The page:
The Skinny on Breakthrough Myelin Sheath Disorders

MYELIN SHEATH DISORDERSIn patients with multiple sclerosis, cerebral palsy, and other rare genetic disorders known as leukodystrophies, the myelin sheath – the fatty covering that acts as an insulator around nerve fiber is progressively destroyed. Without this vital insulation, brain impulses to the rest of the body are lost leading to debilitating symptoms such as loss of muscle tone, movement, gait, speech, vision, hearing, ability to eat, and behavioral changes.

So we were very excited to learn that researchers at Case Western Reserve School of Medicine have discovered a technique that can directly convert skin cells to the type of brain cells destroyed in myelin disorders.

This amazing new technique involves converting fibroblasts – an abundant structural cell present in the skin and most organs – into oligodendrocytes, the type of cell responsible for myelinating the neurons of the brain.

Its ‘cellular alchemy,’” explains Paul Tesar, PhD, assistant professor of genetics and genome sciences at Case Western Reserve School of Medicine “We are taking a readily accessible and abundant cell and completely switching its identity to become a highly valuable cell for therapy.”

axons-and-oligodendrocytesIn a process termed “cellular reprogramming,” researchers manipulated the levels of three naturally occurring proteins to induce fibroblast cells to become precursors to oligodendrocytes (called oligodendrocyte progenitor cells, or OPCs).  Tesar’s team, rapidly generated billions of these induced OPCs (iOPCs). They also showed that iOPCs could regenerate new myelin coatings around nerves after being transplanted to mice – a result that offers hope the technique might be used to treat human myelin disorders.

When oligodendrocytes are damaged or become dysfunctional in myelinating diseases, the insulating myelin coating that normally coats nerves is lost. A cure requires the myelin coating to be regenerated by replacement oligodendrocytes.  Until now, OPCs and oligodendrocytes could only be obtained from fetal tissue or pluripotent stem cells. These techniques have been valuable, but with limitations.

The myelin repair field has been hampered by an inability to rapidly generate safe and effective sources of functional oligodendrocytes,” explained co-author and myelin expert Robert Miller, PhD. “The new technique may overcome all of these issues by providing a rapid and streamlined way to directly generate functional myelin producing cells.”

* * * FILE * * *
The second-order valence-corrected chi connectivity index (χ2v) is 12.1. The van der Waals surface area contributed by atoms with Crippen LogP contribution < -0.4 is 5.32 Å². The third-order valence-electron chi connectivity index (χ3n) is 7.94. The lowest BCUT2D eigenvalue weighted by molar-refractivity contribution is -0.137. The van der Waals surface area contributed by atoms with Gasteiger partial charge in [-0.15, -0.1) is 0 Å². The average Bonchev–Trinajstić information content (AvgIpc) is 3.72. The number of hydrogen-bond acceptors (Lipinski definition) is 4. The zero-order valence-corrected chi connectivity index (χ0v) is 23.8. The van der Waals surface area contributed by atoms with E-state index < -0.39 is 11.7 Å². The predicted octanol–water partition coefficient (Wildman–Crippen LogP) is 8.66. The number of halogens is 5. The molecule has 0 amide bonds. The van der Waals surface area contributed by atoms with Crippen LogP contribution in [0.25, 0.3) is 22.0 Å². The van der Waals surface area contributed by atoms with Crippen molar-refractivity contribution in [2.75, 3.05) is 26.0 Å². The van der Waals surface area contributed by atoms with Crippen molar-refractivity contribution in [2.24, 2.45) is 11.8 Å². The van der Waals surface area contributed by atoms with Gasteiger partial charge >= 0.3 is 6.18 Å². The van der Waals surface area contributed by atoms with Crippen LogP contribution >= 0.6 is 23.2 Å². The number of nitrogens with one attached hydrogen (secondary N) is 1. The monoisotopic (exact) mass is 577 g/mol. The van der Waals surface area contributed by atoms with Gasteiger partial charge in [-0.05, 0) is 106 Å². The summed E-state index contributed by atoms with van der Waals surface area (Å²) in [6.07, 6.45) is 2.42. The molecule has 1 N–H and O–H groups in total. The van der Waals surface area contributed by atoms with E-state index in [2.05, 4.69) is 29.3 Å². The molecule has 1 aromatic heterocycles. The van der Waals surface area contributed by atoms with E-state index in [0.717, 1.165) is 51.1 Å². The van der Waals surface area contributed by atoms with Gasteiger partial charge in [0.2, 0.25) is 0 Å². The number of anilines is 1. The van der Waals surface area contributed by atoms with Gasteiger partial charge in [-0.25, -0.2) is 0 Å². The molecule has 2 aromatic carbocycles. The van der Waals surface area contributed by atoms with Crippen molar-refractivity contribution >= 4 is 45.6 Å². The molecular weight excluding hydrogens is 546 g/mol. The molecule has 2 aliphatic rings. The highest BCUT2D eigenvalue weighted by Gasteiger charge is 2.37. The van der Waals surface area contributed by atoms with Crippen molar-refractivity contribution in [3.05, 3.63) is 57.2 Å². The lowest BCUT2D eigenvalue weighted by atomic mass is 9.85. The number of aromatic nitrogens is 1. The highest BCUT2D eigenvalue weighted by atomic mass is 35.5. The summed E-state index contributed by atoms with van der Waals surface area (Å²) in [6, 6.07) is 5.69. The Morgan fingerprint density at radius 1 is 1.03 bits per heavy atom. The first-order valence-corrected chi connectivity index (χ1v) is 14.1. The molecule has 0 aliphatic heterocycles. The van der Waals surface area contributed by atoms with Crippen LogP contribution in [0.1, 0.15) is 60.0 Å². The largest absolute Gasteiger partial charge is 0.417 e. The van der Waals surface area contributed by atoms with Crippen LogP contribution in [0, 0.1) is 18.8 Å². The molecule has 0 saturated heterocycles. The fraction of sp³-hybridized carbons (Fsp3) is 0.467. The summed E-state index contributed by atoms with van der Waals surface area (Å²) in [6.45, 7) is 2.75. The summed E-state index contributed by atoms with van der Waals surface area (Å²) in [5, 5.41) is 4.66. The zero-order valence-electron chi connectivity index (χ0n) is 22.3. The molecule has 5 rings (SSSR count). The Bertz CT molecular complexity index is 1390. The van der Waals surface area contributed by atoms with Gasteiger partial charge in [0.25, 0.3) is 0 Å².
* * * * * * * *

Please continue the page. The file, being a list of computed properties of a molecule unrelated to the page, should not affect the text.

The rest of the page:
BC7251-001This initial study used mouse cells. The critical next step is to demonstrate feasibility and safety using human cells in a lab setting. If successful, the technique could have widespread therapeutic application to human myelin disorders.

These are exciting times. The progression of stem cell biology is providing therapeutic opportunities that a decade ago would not have been thought possible. As always SRxA’s Word on Health, will bring you further developments on this story as soon as they’re released.

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The Skinny on Childhood MS

Childhood Obesity imageAs we’ve previously reported, childhood obesity is on the increase. Cases have more than doubled in children and tripled in adolescents in the past 30 years. The percentage of children and adolescents aged 6–18 years in the United States who are obese is now estimated to be >18%.

Childhood obesity can cause a number of health complications including diabeteshypertension, high cholesterolasthma  and emotional problems.  This is deeply troubling in and of itself, but now there’s a new cause for concern.

A new study has found that obese children and teenage girls may be more at risk for developing the chronic, debilitating central nervous system disorder – multiple sclerosis (MS).

Kaiser Permanente researchers studied 75 children aged 2 to 18 with pediatric MS, and compared them to more than 900,000 kids without the disease. Fifty percent of the kids with MS were overweight or obese, compared to 36% of the children who didn’t have the disease.

The study also found that the risk of developing multiple sclerosis was one-and-a-half times higher for overweight girls, almost two times higher for moderately obese girls and four times higher for extremely obese girls.

Mary Rensel, MD, who treats pediatric MS patients at Cleveland Clinic offers an explanation for the increased risk. “Fat increases the inflammation in the body. Multiple sclerosis is an auto-immune condition where the immune system is set too high. If there’s too much inflammation, it can increase the risk of having a disorder associated with inflammation – like MS.”

Childhood-Obesity-Linked-to-Multiple-SclerosisLead author, Annette Langer-Gould, MD, PhD, with the Kaiser Permanente Southern California Department of Research & Evaluation in Pasadena  “Even though pediatric MS remains rare, our study suggests that parents or caregivers of obese teenagers should pay attention to symptoms such as tingling and numbness or limb weakness, and bring them to a doctor’s attention,”

The researchers also stress that parents of overweight or obese children should play an active role in controlling their kids’ weight by getting them into the habits of eating healthy and getting enough exercise.

Dr. Rensel agrees, saying, “The good news is now we know. We can educate parents and patients of the importance of maintaining a healthy weight to decrease the chance of having consequences of being overweight.”

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Botox, Brotox & Bladders